3. There are several ways, but they don’t lead to natural philosophy directly. A discussion about generosity, something most would consider noble, does not necessarily break down and turn into one about cosmology. What happens, I think, is that kalos gets transformed into the question of how one leads one’s life. This is what we consider philosophy, but remember: philosophy is something you can be put to death for in ancient Greece.
So again, this is strange and subtle and hard to track. Sometimes, the word’s meanings are intentionally split off from each other. In Xenophon’s Memorabilia, the sections I’m writing on use “kalos” almost exclusively as noble or fine. “Beauty” is strictly a secondary consideration, as Socrates is talking to military leaders and politicians about civic affairs. Only later does Socrates encounter a very beautiful woman, and kalos becomes beautiful, but at the loss of noble overtones. All of those chapters, I should say, are about how one leads one’s life.
In Plato, the discussion of kalos I can think of depends on a heck of a balancing act. I’m going to speculate and see what happens. One can start with the question of what “the beautiful” means for our trying to know. I’m thinking of something like Benardete’s Phaedrus commentary, which I know I’ll mangle. What I can get from it is that knowing is tied in with desire, but it isn’t as simple as “we lust after knowledge.” Most of us don’t; the parallel is more important for understanding how both work. What’s relevant for our present blogpost: when you fall in love, you want to explain to the beloved why you love them and have them agree. In other words: you want the beloved to fall in love with the image you have of them, and this unites you two in love. There are obviously a million catches here, not the least of which that you and the beloved both change not just during but because of this process. You put why you love in speech; your “first sight” changes and evolves. The beloved sees the speech or images you put forth and agrees or disagrees on his/her terms, however s/he is seeing. It looks like knowing each other is hopeless, but again, this isn’t about knowledge strictly. The problem of knowing parallels this.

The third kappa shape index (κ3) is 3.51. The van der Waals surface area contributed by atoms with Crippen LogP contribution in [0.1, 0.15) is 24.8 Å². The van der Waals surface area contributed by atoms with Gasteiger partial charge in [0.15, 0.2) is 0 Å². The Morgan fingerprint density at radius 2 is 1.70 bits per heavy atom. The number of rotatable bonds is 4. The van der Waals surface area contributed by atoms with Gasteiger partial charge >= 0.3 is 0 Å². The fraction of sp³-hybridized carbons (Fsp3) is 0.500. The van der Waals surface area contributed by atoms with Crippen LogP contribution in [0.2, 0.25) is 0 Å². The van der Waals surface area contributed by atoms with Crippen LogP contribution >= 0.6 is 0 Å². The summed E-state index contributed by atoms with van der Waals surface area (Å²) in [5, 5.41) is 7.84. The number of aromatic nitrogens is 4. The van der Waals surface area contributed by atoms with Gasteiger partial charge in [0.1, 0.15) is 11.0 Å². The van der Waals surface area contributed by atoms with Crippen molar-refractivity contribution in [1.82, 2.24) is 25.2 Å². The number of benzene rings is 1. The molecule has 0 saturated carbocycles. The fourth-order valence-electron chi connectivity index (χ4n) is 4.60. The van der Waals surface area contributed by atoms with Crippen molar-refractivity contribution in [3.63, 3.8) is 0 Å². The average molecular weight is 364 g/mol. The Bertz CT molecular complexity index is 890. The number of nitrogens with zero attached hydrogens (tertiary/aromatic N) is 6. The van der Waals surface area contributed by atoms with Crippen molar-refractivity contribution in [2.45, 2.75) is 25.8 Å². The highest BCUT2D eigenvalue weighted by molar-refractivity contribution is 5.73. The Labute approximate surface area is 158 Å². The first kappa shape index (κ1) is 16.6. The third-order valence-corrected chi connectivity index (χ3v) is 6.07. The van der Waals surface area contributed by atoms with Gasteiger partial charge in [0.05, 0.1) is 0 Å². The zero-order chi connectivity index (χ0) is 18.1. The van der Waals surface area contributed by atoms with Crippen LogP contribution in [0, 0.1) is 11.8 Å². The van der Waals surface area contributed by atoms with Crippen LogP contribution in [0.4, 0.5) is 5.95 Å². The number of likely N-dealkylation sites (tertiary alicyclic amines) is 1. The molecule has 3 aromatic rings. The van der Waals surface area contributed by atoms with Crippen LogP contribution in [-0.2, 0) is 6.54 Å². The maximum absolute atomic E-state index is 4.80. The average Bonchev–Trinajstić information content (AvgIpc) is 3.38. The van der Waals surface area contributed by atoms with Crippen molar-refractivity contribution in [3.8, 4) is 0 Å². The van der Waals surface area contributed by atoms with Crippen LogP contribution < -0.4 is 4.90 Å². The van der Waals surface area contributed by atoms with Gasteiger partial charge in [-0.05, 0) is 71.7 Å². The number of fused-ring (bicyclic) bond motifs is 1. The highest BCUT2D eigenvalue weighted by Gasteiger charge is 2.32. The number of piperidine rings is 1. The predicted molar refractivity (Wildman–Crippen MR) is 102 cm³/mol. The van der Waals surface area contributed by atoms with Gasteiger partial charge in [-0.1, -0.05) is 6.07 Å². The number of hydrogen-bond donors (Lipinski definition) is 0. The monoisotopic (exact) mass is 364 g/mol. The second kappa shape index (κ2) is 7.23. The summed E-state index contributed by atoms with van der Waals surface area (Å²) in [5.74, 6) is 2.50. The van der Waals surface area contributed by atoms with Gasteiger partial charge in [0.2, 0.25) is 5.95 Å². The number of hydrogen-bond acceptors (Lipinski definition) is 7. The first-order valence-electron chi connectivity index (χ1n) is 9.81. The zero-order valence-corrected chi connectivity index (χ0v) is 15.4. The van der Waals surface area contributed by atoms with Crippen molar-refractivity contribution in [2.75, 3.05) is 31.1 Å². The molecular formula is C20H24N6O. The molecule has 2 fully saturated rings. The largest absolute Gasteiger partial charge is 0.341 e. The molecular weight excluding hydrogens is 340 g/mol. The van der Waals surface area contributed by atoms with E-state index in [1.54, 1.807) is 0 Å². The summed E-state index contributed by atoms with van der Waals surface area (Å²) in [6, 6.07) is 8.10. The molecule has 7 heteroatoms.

Most people try to know things and also strive for things besides knowledge. Yeah, these are two vastly different things that sometimes correspond but can also diverge significantly. Think about how crazy overachievers are in high school, doing things like “science club” and “volleyball” back to back. It doesn’t add up at all except in the sense of going to a (noble and good) college. We need something to reconcile the knowing and striving: we do both and we somehow consider this sane behavior, when we should know better to start. The answer is “the beautiful.” Maybe: mind wants to see it, soul wants to be it, eros wants to apprehend it. But the beautiful isn’t the Forms necessarily. It’s more a construct created from the result of being a lover described above. It’s in flux and is anything but simple for a serious knower.
Benardete, Seth. “Socrates and Plato: The Dialectics of Eros” in The Archaeology of the Soul. St. Augustine’s Press, 2012
Sartwell, Crispin. Six Names of Beauty. Routledge, 2004.